A renowned chips and salsa bar stocked with eight spicy sauces forged from fresh ingredients winds through Baja Sol Tortilla Grill, where customizable tacos, faijtas, and burritos showcase marinated meats, crisp vegetables, and homemade tortillas. A variety of meat-free, gluten-free, and sentience-free entrees and sides compile the concise menu, and catering services amp up soirees with crowd-pleasing caches of hard-partying quesadillas and churros.
Beneath the little brown awning scrawled with bright yellow letters, signs plaster the front windows of La Cabana, declaring in bold white and green the availability of tortas, cervesas, and various daily specials. Behind this wall of glass and menu, the staff and family who keep La Cabana running sear pork, beef, and seafood atop their grill, filling tortillas and pastries with the saucy flavors. They keep Mexican beers on hand, in addition to the standard margaritas, to wash down helpings of carne asada or fresh ceviche. Often fueled by a few libations, guests can belt out their favorite tunes during Saturday and Sunday karaoke.
Not long after El Nuevo Rodeo Restaurant opened in 2003, its made-from-scratch Mexican dishes and vibrant late-night atmosphere began to make the lively eatery a hotspot with locals. The restaurant rapidly began expanding its authentic Mexican menu with regional culinary offerings such as pineapple-chipotle margaritas and guacamole appetizers handmade at your table in a lava-rock molcajete. Using handmade tortillas, tamales, and sauces, chefs whip up seasonal specials designed to complement selections from the curated wine and tequila menus.
Helmed by married couple Tomas and Maria Silva, the vibrantly embellished restaurant (formerly an 800-square-foot storefront) offers an energetic dinner menu dominated by straight-outta-Tenochtitlan tamales, tacos, nachos, and gorditas. An order of stone-ground corn chips and salsa ($2.50) kicks off Cinco de Mayo's 24-hour fiesta with a little edible confetti. You can also indulge your inner wizard with an order of queso fundido molcajete ($7.69), a bubbling stone cauldron filled with asadero cheese to drizzle atop your tacos (add chunks of chorizo, chipotle, habanero, or ham to the mix for $0.35 each). And if the burrito original (filled with your guisado choice or carne asada, beans, rice, lettuce, and cheese, $7.50) isn't big enough, the burro gigante ($13.99)—a two-foot behemoth stuffed with beans, rice, lettuce, tomato, two meat choices, and (it's rumored) a burro—will give you the mind-bending thrill of eating something larger than your own head. Vegetarians can abide by their uneasy peace treaty with chickens by dining on roasted chile poblanos stuffed with cilantro rice and white cheese ($8.79) or vegetable fajitas ($9.25) filled with cactus, onions, bell peppers, and zucchini. By this point, your piñata might be dangerously close to popping, in which case a spoonful of flan ($3.99) or refreshing gelatina ($2.99) make for safe dessert options. But if you don't want to disappoint the blindfolded birthday boys gathering around your bulging stomach with bats, go with the heavenly tres leches cake ($4.25).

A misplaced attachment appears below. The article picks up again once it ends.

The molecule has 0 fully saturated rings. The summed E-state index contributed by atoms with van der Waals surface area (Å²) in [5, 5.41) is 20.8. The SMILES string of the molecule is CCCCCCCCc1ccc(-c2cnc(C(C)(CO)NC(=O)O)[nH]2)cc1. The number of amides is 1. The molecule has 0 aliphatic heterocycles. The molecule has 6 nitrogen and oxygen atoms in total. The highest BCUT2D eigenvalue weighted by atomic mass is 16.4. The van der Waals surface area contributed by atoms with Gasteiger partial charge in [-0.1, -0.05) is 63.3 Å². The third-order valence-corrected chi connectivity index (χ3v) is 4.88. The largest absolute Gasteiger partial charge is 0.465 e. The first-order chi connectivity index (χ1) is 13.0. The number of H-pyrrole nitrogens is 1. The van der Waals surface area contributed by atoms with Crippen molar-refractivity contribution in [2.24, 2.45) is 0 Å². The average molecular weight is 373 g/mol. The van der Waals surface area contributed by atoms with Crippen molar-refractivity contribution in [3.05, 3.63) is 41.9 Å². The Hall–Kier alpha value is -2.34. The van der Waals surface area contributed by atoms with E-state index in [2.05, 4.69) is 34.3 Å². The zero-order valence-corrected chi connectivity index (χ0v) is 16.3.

As its name suggests, Capital View Café & Catering showcases a magnificent view of the Minnesota State Capitol building, but it's really the Mexican and American cuisine that keeps regulars coming back. The Ramirez and Lucken family brought the restaurant to life in 1993, after a family friend had tipped them off about a small café full of untapped potential that was in need of new owners. The family relied on many years of experience in the restaurant business to open a friendly neighborhood diner specializing in housemade breakfasts and lunches and generous portions. Capital View Café's breakfast menu includes both American and Mexican mainstays, and the lunch menu ranges from salads, soups, and sandwiches to authentic Mexican lunches. Their Mexican lunch roster catalogs burritos, fajitas, and the chipotle red pork dish, served in a zesty chipotle sauce alongside a stack of warm tortillas, a tastier stack of hot disks than frisbees toasting over a camp fire.
At El Burrito Cubano, a family of epicureans funnels three decades of restaurant experience into a menu of build-your-own burritos and classic sandwiches. The clan's Cuban heritage infuses sandwiches stuffed with roasted pork, ham, swiss cheese, and pickles, which diners may recognize from the lunch menu of one of their other restaurants, Conga Latin Bistro. Brimming with seafood ceviche, curried tilapia, or shrimp creole, the Burrito Marinero summons maritime flavors as vibrant as Poseidon's party yacht. Tropical beverages such as pineapple-mango smoothies and strawberry-melon punch add a dose of sweetness.